Talks between the United States and Pakistan — ostensible allies in the “war on terror” — have broken down over a failure to come to terms on the reopening of roads through Pakistan that are crucial to the overland deployment of NATO troops and materiel.
The amity between the two nations has been on the decline for months and the strain on the very loose ties that bind Washington to Islamabad worsened when during a visit to Kabul, Afghanistan, U.S. Department of Defense Secretary Leon Panetta told reporters that the United States was “reaching the limits of [its] patience” with Pakistan regarding its alleged harboring of al-Qaeda and other associated militants.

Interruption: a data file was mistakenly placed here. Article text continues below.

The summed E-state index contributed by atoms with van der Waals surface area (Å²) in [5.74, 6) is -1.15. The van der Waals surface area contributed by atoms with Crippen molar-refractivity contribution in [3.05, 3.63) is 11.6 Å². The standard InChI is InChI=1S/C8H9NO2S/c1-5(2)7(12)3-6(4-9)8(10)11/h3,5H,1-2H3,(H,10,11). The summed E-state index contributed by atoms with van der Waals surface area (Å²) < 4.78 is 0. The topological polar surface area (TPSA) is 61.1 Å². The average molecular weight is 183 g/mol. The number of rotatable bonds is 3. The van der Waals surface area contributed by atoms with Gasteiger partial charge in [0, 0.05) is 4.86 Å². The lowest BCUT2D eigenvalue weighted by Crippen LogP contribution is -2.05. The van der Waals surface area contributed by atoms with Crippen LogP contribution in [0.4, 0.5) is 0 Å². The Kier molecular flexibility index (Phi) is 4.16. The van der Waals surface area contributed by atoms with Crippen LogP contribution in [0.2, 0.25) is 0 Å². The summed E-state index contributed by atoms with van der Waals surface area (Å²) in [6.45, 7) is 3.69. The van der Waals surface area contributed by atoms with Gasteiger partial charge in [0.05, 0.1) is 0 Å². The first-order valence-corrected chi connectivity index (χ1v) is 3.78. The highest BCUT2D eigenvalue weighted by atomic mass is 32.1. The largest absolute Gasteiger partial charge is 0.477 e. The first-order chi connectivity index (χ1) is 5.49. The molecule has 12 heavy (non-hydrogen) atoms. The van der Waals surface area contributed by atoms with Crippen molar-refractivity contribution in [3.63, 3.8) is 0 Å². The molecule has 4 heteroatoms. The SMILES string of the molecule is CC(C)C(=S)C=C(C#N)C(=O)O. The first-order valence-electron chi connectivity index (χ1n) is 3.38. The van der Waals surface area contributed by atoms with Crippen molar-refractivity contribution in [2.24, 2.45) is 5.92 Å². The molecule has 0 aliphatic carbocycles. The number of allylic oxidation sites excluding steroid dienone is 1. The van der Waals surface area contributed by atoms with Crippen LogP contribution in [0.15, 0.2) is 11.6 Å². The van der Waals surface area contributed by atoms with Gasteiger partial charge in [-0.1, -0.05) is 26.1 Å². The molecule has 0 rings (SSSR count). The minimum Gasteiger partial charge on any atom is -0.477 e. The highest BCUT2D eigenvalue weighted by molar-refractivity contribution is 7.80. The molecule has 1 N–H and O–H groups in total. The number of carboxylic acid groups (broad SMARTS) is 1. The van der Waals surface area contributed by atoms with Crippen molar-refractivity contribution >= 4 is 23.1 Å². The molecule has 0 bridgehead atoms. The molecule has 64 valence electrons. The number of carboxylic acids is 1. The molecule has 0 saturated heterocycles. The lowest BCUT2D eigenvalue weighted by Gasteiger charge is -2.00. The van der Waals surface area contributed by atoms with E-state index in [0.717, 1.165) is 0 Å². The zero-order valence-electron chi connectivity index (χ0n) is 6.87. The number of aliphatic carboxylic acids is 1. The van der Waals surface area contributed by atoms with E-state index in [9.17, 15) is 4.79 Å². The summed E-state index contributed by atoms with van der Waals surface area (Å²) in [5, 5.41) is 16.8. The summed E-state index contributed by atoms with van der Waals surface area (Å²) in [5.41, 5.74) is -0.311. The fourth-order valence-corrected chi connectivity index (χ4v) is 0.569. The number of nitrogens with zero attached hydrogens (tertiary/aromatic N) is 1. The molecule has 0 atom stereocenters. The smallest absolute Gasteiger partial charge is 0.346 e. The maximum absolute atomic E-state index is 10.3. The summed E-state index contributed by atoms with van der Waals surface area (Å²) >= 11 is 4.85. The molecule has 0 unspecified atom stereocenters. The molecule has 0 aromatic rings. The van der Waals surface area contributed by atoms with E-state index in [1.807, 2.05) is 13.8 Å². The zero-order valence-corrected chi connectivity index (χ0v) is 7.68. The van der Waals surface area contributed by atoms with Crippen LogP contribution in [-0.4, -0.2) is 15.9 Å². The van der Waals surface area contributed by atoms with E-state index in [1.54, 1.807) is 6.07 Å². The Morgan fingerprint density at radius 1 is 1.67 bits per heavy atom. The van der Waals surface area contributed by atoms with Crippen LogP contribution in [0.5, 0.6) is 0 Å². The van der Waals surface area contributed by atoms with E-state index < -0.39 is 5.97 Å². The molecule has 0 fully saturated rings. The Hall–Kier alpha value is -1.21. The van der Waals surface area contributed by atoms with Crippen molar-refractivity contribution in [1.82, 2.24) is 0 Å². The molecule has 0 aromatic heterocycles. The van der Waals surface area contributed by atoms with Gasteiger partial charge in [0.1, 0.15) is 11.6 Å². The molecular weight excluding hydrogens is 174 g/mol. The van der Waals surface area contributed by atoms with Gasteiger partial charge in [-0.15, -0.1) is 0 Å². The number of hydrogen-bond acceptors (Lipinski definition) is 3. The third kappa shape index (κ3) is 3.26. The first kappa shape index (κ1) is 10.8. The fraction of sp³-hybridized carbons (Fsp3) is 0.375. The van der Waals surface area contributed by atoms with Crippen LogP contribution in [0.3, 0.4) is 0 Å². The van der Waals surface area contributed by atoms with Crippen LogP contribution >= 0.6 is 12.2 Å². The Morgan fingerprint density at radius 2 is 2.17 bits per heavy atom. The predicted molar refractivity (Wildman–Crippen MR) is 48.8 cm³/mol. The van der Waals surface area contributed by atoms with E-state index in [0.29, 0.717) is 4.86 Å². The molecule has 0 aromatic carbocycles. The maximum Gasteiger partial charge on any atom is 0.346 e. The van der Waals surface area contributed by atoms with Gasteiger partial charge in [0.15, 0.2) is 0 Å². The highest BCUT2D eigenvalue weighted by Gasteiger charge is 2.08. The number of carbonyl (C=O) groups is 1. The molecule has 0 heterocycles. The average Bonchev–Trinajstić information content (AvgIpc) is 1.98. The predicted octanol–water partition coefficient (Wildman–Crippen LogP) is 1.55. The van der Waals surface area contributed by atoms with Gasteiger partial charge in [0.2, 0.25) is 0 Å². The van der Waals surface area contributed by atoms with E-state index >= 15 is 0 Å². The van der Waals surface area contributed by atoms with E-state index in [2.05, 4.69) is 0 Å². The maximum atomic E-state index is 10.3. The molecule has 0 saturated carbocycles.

Following Panetta’s public criticism, negotiators from the Pakistani armed forces cancelled a scheduled meeting with officials from the Pentagon. The American Defense Department personnel (described as “senior officials” by one source) spent six weeks in Pakistan expecting to meet with their Pakistani colleagues and hammer out the details of an agreement to end the supply line blockade.
Of course, scores of dead Pakistanis killed by American Hellfire missiles launched by remote control, as part of President Obama’s pet drone program, cannot be helping the situation, either.
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Photo: Pakistani protesters chant anti-NATO slogans, during a demonstration to condemn U.S. drone strikes in the tribal areas, in Multan, Pakistan: AP Images